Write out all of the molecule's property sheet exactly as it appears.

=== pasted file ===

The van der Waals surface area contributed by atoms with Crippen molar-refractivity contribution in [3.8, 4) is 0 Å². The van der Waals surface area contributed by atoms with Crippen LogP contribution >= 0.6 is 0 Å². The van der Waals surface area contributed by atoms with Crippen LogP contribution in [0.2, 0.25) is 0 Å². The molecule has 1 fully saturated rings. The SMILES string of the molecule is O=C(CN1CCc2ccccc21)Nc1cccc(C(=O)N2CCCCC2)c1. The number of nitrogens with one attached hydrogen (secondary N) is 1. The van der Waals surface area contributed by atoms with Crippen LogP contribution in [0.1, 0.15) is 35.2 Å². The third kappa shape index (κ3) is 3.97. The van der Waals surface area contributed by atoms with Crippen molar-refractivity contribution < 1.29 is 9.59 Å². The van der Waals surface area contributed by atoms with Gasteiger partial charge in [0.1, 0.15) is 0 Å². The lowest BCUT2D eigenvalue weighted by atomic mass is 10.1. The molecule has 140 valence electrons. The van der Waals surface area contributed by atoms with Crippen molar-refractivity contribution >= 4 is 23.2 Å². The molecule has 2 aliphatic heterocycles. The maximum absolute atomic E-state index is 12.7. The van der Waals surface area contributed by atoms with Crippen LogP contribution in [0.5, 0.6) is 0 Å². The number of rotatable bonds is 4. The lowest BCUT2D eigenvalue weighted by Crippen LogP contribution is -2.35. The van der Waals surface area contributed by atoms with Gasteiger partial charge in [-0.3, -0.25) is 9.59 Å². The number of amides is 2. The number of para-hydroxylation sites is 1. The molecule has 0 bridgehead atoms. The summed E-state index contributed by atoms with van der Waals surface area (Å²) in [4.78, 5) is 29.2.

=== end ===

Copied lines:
The van der Waals surface area contributed by atoms with Crippen molar-refractivity contribution in [3.8, 4) is 0 Å². The van der Waals surface area contributed by atoms with Crippen LogP contribution >= 0.6 is 0 Å². The van der Waals surface area contributed by atoms with Crippen LogP contribution in [0.2, 0.25) is 0 Å². The molecule has 1 fully saturated rings. The SMILES string of the molecule is O=C(CN1CCc2ccccc21)Nc1cccc(C(=O)N2CCCCC2)c1. The number of nitrogens with one attached hydrogen (secondary N) is 1. The van der Waals surface area contributed by atoms with Crippen LogP contribution in [0.1, 0.15) is 35.2 Å². The third kappa shape index (κ3) is 3.97. The van der Waals surface area contributed by atoms with Crippen molar-refractivity contribution < 1.29 is 9.59 Å². The van der Waals surface area contributed by atoms with Gasteiger partial charge in [0.1, 0.15) is 0 Å². The lowest BCUT2D eigenvalue weighted by atomic mass is 10.1. The molecule has 140 valence electrons. The van der Waals surface area contributed by atoms with Crippen molar-refractivity contribution >= 4 is 23.2 Å². The molecule has 2 aliphatic heterocycles. The maximum absolute atomic E-state index is 12.7. The van der Waals surface area contributed by atoms with Crippen LogP contribution in [0.5, 0.6) is 0 Å². The number of rotatable bonds is 4. The lowest BCUT2D eigenvalue weighted by Crippen LogP contribution is -2.35. The van der Waals surface area contributed by atoms with Gasteiger partial charge in [-0.3, -0.25) is 9.59 Å². The number of amides is 2. The number of para-hydroxylation sites is 1. The molecule has 0 bridgehead atoms. The summed E-state index contributed by atoms with van der Waals surface area (Å²) in [4.78, 5) is 29.2.